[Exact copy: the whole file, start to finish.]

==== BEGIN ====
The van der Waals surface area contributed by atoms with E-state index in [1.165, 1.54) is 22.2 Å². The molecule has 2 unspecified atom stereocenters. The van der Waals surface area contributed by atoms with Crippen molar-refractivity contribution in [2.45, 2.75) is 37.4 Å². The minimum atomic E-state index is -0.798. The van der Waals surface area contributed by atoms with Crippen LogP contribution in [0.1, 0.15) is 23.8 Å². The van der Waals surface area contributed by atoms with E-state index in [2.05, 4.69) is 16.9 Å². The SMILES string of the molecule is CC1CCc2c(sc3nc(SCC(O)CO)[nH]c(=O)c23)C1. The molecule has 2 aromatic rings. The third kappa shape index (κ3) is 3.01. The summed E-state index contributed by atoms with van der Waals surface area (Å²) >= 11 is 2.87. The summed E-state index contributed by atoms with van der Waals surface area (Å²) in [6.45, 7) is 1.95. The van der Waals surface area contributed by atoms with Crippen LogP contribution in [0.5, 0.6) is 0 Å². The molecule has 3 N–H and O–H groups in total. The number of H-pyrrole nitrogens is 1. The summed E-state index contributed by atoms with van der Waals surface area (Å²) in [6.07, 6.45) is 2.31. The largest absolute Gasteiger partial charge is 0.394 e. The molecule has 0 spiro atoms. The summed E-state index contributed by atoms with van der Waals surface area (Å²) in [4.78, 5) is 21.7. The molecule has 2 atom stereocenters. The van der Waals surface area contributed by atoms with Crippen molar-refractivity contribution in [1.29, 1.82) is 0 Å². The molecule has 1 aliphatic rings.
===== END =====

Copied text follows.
The van der Waals surface area contributed by atoms with E-state index in [1.165, 1.54) is 22.2 Å². The molecule has 2 unspecified atom stereocenters. The van der Waals surface area contributed by atoms with Crippen molar-refractivity contribution in [2.45, 2.75) is 37.4 Å². The minimum atomic E-state index is -0.798. The van der Waals surface area contributed by atoms with Crippen LogP contribution in [0.1, 0.15) is 23.8 Å². The van der Waals surface area contributed by atoms with E-state index in [2.05, 4.69) is 16.9 Å². The SMILES string of the molecule is CC1CCc2c(sc3nc(SCC(O)CO)[nH]c(=O)c23)C1. The molecule has 2 aromatic rings. The third kappa shape index (κ3) is 3.01. The summed E-state index contributed by atoms with van der Waals surface area (Å²) >= 11 is 2.87. The summed E-state index contributed by atoms with van der Waals surface area (Å²) in [6.45, 7) is 1.95. The van der Waals surface area contributed by atoms with Crippen LogP contribution in [0.5, 0.6) is 0 Å². The molecule has 3 N–H and O–H groups in total. The number of H-pyrrole nitrogens is 1. The summed E-state index contributed by atoms with van der Waals surface area (Å²) in [6.07, 6.45) is 2.31. The largest absolute Gasteiger partial charge is 0.394 e. The molecule has 0 spiro atoms. The summed E-state index contributed by atoms with van der Waals surface area (Å²) in [4.78, 5) is 21.7. The molecule has 2 atom stereocenters. The van der Waals surface area contributed by atoms with Crippen molar-refractivity contribution in [1.29, 1.82) is 0 Å². The molecule has 1 aliphatic rings.